Foreign nationals can easily open bank accounts in Germany. All they need to do is choose a bank and submit a valid passport, a residency certificate, and possibly recent payslips. An ATM card and/or a debit card ("EC-Karte" accepted in most shops and ATMs) are easily delivered and can be used at ATMs and in most shops.
Choosing your bank in Germany
The German banking system is divided into three separate parts: private banks like Commerzbank or Deutsche Bank, co-operative banks such as Volksbanken und Raiffeisenbanken, and public banks.
When choosing your future bank in Germany, check for:
- monthly current account fees which range from free of charge to up to €5 per month. These may vary depending on your monthly income.
- minimum monthly income
- transaction fees to/from your home country
- local availability of ATMs. Most banks are part of ATM networks and may charge a fee for withdrawing cash from a different ATM group. For example, the four biggest private banks (Commerzbank, Deutsche Bank, Hypovereinsbank and Postbank) are part of Cash Group and you may be charged up to €5 per withdrawal when using an ATM that is not part of their network.
Virtual banks are very popular in Germany such as DKB, whose account is free of charge with free money transfer and free cash withdrawal worldwide! There are no physical offices, but if you are used to online banking you won’t need them anyway.
Once you have chosen a bank, you can submit the following documents in person. For accounts opened via the internet, an ID verification can be done through the “PostIdent“ procedure at the local post office (Deutsche Post). Usually, you will be asked to provide:
- a valid passport or EU national ID card
- residency certificate.
- student ID (Studentenausweis) if applicable
- some banks require a minimum monthly income that will be transferred into the new account. In that case, you may need to bring recent payslips.
- proof of your current monthly income if you would like an overdraft facility (Dispositionskredit),
Most banks won’t allow you to change your pin code manually. Equally, if you forget your pin you may be charged for having to re-issue a new bank card with your new pin.
Good to know:
Students may be able to benefit from special offers.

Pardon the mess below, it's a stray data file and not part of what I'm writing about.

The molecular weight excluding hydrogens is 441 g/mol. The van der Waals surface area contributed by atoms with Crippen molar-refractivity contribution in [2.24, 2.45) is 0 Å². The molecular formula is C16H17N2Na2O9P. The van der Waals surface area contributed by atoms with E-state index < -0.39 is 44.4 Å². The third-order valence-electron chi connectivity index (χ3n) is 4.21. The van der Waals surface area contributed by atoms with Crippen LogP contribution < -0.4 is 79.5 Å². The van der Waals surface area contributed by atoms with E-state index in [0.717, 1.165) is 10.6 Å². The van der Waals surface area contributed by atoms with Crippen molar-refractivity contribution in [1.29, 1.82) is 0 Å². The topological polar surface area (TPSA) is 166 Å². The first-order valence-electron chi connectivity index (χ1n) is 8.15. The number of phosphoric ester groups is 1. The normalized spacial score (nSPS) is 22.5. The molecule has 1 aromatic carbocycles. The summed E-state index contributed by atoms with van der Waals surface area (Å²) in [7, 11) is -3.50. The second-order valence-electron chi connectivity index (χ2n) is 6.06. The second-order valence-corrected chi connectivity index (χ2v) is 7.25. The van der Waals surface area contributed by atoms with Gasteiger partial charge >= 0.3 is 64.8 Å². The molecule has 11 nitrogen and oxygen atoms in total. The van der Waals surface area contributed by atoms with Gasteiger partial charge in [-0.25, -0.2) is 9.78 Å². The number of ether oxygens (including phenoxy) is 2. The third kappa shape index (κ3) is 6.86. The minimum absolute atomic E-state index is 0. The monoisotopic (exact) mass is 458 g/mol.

Current accounts and EC card
You’ll need to open a Girokonto (current account), which is usually used for salaries and transactions. It is well worth comparing different banks as conditions vary widely regarding basic fees, interest rates, overdraft and transaction fees etc.
An ATM card and/or a debit card (EC-Karte, usually EC/Maestro) accepted in most shops and ATMs as well as PIN code and TAN numbers for online access will be delivered by post without difficulty.
You will notice that regional availability of ATMs varies a lot in Germany. A bank with plenty of free ATMs in Frankfurt can turn out pricey when taking out cash near Lake Constance.
Credit cards in Germany
While credit cards are widely used for online payments in Germany, they are not usually used in physical shops. Moreover, credit cards are more difficult to obtain. Depending on the bank institute you may have to wait a few months until you are granted a credit card with a rather low limit that can gradually be extended. Most banks offer Visa and Mastercards that are processed either monthly or directly to a bank account.
Citizens from the EU-EEA can use their international credit card in most German shops with no commission or bank fees. However, bank fees may apply if you withdraw cash from ATMs.
It’s hard to believe, but many shops – especially smaller companies – might refuse to accept payment by credit card and will most likely send you to the nearest ATM to get cash. This is often due to the higher processing fees for credit cards in comparison to the German EC card for merchants.
Dresdner Bank www.dresdner-bank.com
PostIdent Deutsche Post https://www.deutschepost.de/en/p/postident/identifizierungsverfahren/verfahren-postfiliale.html